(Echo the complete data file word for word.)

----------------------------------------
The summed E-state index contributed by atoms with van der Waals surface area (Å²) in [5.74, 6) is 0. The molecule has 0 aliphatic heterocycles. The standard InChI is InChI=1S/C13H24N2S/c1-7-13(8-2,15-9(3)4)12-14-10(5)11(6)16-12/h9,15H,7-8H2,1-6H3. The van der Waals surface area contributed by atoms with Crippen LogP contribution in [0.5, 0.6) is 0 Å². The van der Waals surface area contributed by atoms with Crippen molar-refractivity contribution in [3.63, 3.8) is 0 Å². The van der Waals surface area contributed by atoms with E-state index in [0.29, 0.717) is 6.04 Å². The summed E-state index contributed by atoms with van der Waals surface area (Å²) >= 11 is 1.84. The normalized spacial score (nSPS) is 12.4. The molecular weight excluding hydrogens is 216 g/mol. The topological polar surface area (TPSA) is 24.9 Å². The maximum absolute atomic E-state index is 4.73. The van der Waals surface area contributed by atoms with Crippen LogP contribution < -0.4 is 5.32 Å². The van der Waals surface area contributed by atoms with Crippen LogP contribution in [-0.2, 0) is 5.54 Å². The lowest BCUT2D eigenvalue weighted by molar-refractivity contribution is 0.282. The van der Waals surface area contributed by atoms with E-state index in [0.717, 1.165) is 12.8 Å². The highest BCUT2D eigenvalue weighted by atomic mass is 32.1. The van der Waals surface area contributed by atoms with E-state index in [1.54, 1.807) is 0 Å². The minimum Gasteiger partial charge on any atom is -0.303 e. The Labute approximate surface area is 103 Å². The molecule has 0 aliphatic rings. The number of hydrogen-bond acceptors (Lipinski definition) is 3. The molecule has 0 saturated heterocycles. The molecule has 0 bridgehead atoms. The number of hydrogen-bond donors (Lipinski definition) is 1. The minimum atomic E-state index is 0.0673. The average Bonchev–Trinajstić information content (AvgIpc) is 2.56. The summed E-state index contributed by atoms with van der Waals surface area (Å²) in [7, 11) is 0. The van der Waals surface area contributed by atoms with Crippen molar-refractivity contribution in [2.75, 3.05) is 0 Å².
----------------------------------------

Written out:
The summed E-state index contributed by atoms with van der Waals surface area (Å²) in [5.74, 6) is 0. The molecule has 0 aliphatic heterocycles. The standard InChI is InChI=1S/C13H24N2S/c1-7-13(8-2,15-9(3)4)12-14-10(5)11(6)16-12/h9,15H,7-8H2,1-6H3. The van der Waals surface area contributed by atoms with Crippen LogP contribution in [0.5, 0.6) is 0 Å². The van der Waals surface area contributed by atoms with Crippen molar-refractivity contribution in [3.63, 3.8) is 0 Å². The van der Waals surface area contributed by atoms with E-state index in [0.29, 0.717) is 6.04 Å². The summed E-state index contributed by atoms with van der Waals surface area (Å²) >= 11 is 1.84. The normalized spacial score (nSPS) is 12.4. The molecular weight excluding hydrogens is 216 g/mol. The topological polar surface area (TPSA) is 24.9 Å². The maximum absolute atomic E-state index is 4.73. The van der Waals surface area contributed by atoms with Crippen LogP contribution < -0.4 is 5.32 Å². The van der Waals surface area contributed by atoms with Crippen LogP contribution in [-0.2, 0) is 5.54 Å². The lowest BCUT2D eigenvalue weighted by molar-refractivity contribution is 0.282. The van der Waals surface area contributed by atoms with E-state index in [0.717, 1.165) is 12.8 Å². The highest BCUT2D eigenvalue weighted by atomic mass is 32.1. The van der Waals surface area contributed by atoms with E-state index in [1.54, 1.807) is 0 Å². The minimum Gasteiger partial charge on any atom is -0.303 e. The Labute approximate surface area is 103 Å². The molecule has 0 aliphatic rings. The number of hydrogen-bond acceptors (Lipinski definition) is 3. The molecule has 0 saturated heterocycles. The molecule has 0 bridgehead atoms. The number of hydrogen-bond donors (Lipinski definition) is 1. The minimum atomic E-state index is 0.0673. The average Bonchev–Trinajstić information content (AvgIpc) is 2.56. The summed E-state index contributed by atoms with van der Waals surface area (Å²) in [7, 11) is 0. The van der Waals surface area contributed by atoms with Crippen molar-refractivity contribution in [2.75, 3.05) is 0 Å².